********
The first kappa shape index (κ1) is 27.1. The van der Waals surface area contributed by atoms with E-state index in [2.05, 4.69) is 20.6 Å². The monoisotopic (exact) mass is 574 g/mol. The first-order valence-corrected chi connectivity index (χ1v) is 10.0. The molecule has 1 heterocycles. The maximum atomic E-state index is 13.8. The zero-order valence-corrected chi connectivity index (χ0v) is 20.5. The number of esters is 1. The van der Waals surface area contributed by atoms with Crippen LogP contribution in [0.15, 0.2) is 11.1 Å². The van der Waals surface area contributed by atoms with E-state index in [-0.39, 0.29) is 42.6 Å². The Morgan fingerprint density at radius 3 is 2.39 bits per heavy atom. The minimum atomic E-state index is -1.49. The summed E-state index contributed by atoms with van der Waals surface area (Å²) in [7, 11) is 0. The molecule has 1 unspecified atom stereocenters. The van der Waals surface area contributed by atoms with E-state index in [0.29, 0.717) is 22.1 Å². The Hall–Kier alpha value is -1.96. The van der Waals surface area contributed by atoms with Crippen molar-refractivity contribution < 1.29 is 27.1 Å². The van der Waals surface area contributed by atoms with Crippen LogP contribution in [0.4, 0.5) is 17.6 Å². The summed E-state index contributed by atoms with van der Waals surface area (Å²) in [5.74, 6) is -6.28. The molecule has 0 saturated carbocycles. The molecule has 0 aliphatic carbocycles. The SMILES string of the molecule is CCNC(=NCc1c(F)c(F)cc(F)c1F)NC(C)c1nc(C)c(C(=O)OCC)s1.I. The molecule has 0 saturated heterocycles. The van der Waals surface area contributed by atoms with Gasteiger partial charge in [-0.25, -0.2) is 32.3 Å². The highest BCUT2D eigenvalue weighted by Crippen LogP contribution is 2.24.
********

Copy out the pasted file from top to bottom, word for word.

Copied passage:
The first kappa shape index (κ1) is 27.1. The van der Waals surface area contributed by atoms with E-state index in [2.05, 4.69) is 20.6 Å². The monoisotopic (exact) mass is 574 g/mol. The first-order valence-corrected chi connectivity index (χ1v) is 10.0. The molecule has 1 heterocycles. The maximum atomic E-state index is 13.8. The zero-order valence-corrected chi connectivity index (χ0v) is 20.5. The number of esters is 1. The van der Waals surface area contributed by atoms with Crippen LogP contribution in [0.15, 0.2) is 11.1 Å². The van der Waals surface area contributed by atoms with E-state index in [-0.39, 0.29) is 42.6 Å². The Morgan fingerprint density at radius 3 is 2.39 bits per heavy atom. The minimum atomic E-state index is -1.49. The summed E-state index contributed by atoms with van der Waals surface area (Å²) in [7, 11) is 0. The molecule has 1 unspecified atom stereocenters. The van der Waals surface area contributed by atoms with E-state index in [0.29, 0.717) is 22.1 Å². The Hall–Kier alpha value is -1.96. The van der Waals surface area contributed by atoms with Crippen molar-refractivity contribution < 1.29 is 27.1 Å². The van der Waals surface area contributed by atoms with Crippen LogP contribution in [0.4, 0.5) is 17.6 Å². The summed E-state index contributed by atoms with van der Waals surface area (Å²) in [5.74, 6) is -6.28. The molecule has 0 saturated carbocycles. The molecule has 0 aliphatic carbocycles. The SMILES string of the molecule is CCNC(=NCc1c(F)c(F)cc(F)c1F)NC(C)c1nc(C)c(C(=O)OCC)s1.I. The molecule has 0 saturated heterocycles. The van der Waals surface area contributed by atoms with Gasteiger partial charge in [-0.25, -0.2) is 32.3 Å². The highest BCUT2D eigenvalue weighted by Crippen LogP contribution is 2.24.